How To Build (And Operate) A Component-Based Rescue System

Not all rope rescue teams are able to access the rescue site with a vehicle, like fire departments or industrial teams can.  Backcountry rope teams, such as mountain rescue or search and rescue, typically have to transport the gear they need on their backs, or from a strategically placed gear cache.  These teams are often on the lookout for lighter-weight gear to accomplish the rescue. 

A number of years ago, Emergency Management B.C. was looking to update their rope rescue program for its Search and Rescue teams.  With grant funding, they worked with Base Camp Innovations based out of Invermere, B.C. to test a number of rope rescue systems and equipment.   

Out of this testing came the concept of force limiting rope rescue systems.  The testing revealed that a worst-case fall scenario produced forces that fell in the range of 6 to 12 kN.  An engineering factor for force limiting was applied, after which it was proposed that if the rope system were rigged to 20kN+, then it would be more than able to withstand a worst-case scenario fall of 12 kN.  

Backcountry teams are often on the lookout

for lighter-weight gear to accomplish rescues.

The second caveat was that the system had to remain functional after the fall.  EMBC and Base Camp Innovations tested a number of different setups and devices, such as ATC belay plates, the scarab, and micro brake racks.   Both belay plates and the scarab remained functional after the drop tests, while the micro brake rack saw some frame distortion. 

From this testing, it was concluded that if a scarab/ATC was rigged away from the anchor, and a prusik was installed between the anchor and the scarab/belay plates, this system would be able to withstand a worst-case scenario fall and still remain fully functional.  It was also concluded that this system works with 11mm static rope.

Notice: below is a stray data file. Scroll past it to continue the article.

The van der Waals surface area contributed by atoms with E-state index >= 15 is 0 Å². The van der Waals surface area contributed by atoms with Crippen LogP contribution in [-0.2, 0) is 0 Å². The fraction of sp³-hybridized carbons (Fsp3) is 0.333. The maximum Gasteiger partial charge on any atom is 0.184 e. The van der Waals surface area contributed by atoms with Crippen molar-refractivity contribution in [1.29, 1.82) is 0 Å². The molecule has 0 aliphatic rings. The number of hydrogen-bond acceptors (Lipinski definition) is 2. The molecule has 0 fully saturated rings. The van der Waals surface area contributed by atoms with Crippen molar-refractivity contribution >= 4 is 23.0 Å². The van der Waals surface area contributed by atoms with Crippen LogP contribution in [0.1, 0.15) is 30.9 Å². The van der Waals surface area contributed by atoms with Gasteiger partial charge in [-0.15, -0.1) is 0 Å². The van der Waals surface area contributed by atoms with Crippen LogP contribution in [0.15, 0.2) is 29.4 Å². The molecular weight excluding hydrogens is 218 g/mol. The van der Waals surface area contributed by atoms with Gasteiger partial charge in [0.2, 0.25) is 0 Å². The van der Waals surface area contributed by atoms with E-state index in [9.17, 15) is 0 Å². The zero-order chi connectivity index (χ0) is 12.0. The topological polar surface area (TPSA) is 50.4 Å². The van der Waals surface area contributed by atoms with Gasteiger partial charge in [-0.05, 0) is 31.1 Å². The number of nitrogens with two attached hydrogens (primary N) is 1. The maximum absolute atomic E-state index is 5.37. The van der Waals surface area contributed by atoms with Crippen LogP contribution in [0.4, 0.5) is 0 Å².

This research provided SAR teams the choice to carry lighter gear when they had to access remote rescue sites under their own power.  

Want to see the original report?  Access it here.

What You’ll Need For A Component-Based Rescue System

  • 60 cm extension loop rated to 20kN plus
  • 8mm prusik
  • A decent control device (DCD) such as a Scarab or ATC
  • Carabiners

How To Build It

Find and build a suitable anchor.  Off the anchor, attach an extension loop that is rated to at least 20kN.  At the end of the extension loop, attach your DCD.  Run the rescue line through the DCD.  Between the anchor and the DCD, install the 8mm prusik. 

The Scarab is show below.  When using the scarab, three horns must be engaged at all times during operation with a live load. 

Operation of the System:

For lighter, one-person loads, the typical belay hand position is used.
For heavier, two-person loads, one hand minds the prusik while the other hand is on the other side of the prusik rope tailing.

Switching to a Raise

Switching to a raise can be accomplished by holding the load past the decent control device.

An aztek is being used in this example. The load is lowered onto the Aztec.
The decent control device can now be removed, as the Aztec is holding the load.
The Aztec can now be extended so that the rear prusik takes the load.
A simple 3:1 mechanical advantage system can then be built to haul up the load.

Thanks to instructor Jason Wolsky for putting this piece together.

Interested in learning more about strategies like the component based rescue system? Join us on our next technical rope rescue course. Our rope instructors will be happy to answer any of your tech rescue questions, and can help you evaluate the best way to approach your unique rescue gear needs.